As far as opening up Cuba for travel is concerned, the US Treasury is distinctly off-key with the notes being sounded by the White House and Congress.
The Treasury’s Office of Foreign Assets Control is in charge of overseeing and approving the permits required for Americans who want to travel to Cuba. And the latest in a series of ugly incidents is the cancellation of planned concerts in Havana by the New York Philharmonic Orchestra.
To cover the travel expenses and logistics of the trip, 150 donors had agreed to pay $10,000 each, and they would get to accompany the musicians. The Treasury approved the permits for the musicians, but not for their donors.
Without support from the donors, the whole scheme fell apart and the NY Philharmonic cancelled the two Havana concerts which had been scheduled to take place in between Oct 30 and Nov 2.
Sen. Byron Dorgan (D-ND) – who has introduced legislation to lift the Cuba travel embargo – has written to the Treasury asking them to “think straight just a bit.” And it is non-sensical. They’re willing to allow the musicians and their staff to go there and perform, but not willing to allow their supporters to accompany them.
And this is not just an isolated incident of boorish behavior displayed by the Treasury with regards to Cuba travel. Last month, they rejected the travel application of Rep. Sam Farr (D-CA), along with the applications of Robert Whitley and Lisa Simon – Presidents of the U.S. Tour Operators Association and the National Tour Association respectively.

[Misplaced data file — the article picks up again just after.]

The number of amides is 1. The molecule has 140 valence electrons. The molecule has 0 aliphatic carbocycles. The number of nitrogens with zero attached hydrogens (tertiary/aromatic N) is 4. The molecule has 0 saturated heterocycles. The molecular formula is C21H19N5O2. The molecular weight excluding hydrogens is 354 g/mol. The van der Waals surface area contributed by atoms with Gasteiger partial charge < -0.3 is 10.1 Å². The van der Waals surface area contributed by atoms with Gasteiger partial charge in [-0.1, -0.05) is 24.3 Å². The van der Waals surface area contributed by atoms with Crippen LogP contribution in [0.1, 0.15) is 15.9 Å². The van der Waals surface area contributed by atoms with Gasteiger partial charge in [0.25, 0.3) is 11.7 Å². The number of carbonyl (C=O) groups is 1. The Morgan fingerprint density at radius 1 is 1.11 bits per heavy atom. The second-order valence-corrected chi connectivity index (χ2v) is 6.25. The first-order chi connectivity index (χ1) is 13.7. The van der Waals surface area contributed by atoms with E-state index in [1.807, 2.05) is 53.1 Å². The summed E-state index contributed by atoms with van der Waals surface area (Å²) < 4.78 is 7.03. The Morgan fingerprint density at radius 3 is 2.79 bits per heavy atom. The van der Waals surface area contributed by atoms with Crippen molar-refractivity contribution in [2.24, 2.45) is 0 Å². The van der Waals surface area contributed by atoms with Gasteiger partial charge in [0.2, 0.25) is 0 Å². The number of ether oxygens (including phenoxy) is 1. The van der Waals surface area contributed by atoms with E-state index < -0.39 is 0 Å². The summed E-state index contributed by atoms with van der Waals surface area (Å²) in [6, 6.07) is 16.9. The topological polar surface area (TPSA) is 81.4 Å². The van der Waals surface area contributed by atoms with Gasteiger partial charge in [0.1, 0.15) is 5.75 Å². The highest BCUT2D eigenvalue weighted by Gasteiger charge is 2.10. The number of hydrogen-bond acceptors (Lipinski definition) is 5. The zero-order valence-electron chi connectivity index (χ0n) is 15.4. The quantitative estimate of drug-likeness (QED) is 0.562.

Rep. Farr is the co-chair of the Congressional Travel & Tourism Caucus and is also pushing legislation related to Cuba travel through the House. The trio was supposed to be in Cuba for meetings with Cuban tourism officials.
This trip – same as the NY Philharmonic – had been planned well in advance. It makes no sense for the Treasury to allow prominent people and organizations to go ahead with planning their trips and then pull the rug out from under them at the last minute. Especially when none of these trips were anywhere near to being ‘travel-related transactions’ as implied by the treasury.
The White House is talking about normalizing relations with Cuba, and has already lifted all travel restrictions on Cuban-Americans. Congress is debating multiple bills for lifting the travel ban. And public support is heavily in favor of dropping all restrictions against Cuba - as evidenced by the 95,000 signatures (h/t to Dennis Schaal, see TI100 profile) that Orbitz’s OpenCuba petition has garnered.
But this thaw and the change in perceptions towards Cuba Travel apparently hasn’t hit the Treasury yet.